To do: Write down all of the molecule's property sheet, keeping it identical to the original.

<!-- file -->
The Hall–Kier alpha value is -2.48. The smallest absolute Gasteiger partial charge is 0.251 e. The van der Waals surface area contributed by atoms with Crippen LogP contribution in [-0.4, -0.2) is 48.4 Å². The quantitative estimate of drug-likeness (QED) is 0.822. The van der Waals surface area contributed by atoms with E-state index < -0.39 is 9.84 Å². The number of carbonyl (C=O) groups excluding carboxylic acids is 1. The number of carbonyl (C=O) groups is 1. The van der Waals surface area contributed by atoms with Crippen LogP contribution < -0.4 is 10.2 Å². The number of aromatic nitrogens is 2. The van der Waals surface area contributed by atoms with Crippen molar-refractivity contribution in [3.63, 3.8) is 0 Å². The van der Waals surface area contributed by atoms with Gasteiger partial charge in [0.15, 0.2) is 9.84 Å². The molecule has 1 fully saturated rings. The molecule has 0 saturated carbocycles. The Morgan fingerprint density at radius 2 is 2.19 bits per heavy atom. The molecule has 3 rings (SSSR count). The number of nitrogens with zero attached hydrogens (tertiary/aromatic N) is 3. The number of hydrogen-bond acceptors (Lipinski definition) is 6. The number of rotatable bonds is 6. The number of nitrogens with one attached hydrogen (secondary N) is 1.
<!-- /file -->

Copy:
The Hall–Kier alpha value is -2.48. The smallest absolute Gasteiger partial charge is 0.251 e. The van der Waals surface area contributed by atoms with Crippen LogP contribution in [-0.4, -0.2) is 48.4 Å². The quantitative estimate of drug-likeness (QED) is 0.822. The van der Waals surface area contributed by atoms with E-state index < -0.39 is 9.84 Å². The number of carbonyl (C=O) groups excluding carboxylic acids is 1. The number of carbonyl (C=O) groups is 1. The van der Waals surface area contributed by atoms with Crippen LogP contribution < -0.4 is 10.2 Å². The number of aromatic nitrogens is 2. The van der Waals surface area contributed by atoms with Crippen molar-refractivity contribution in [3.63, 3.8) is 0 Å². The van der Waals surface area contributed by atoms with Gasteiger partial charge in [0.15, 0.2) is 9.84 Å². The molecule has 1 fully saturated rings. The molecule has 0 saturated carbocycles. The Morgan fingerprint density at radius 2 is 2.19 bits per heavy atom. The molecule has 3 rings (SSSR count). The number of nitrogens with zero attached hydrogens (tertiary/aromatic N) is 3. The number of hydrogen-bond acceptors (Lipinski definition) is 6. The number of rotatable bonds is 6. The number of nitrogens with one attached hydrogen (secondary N) is 1.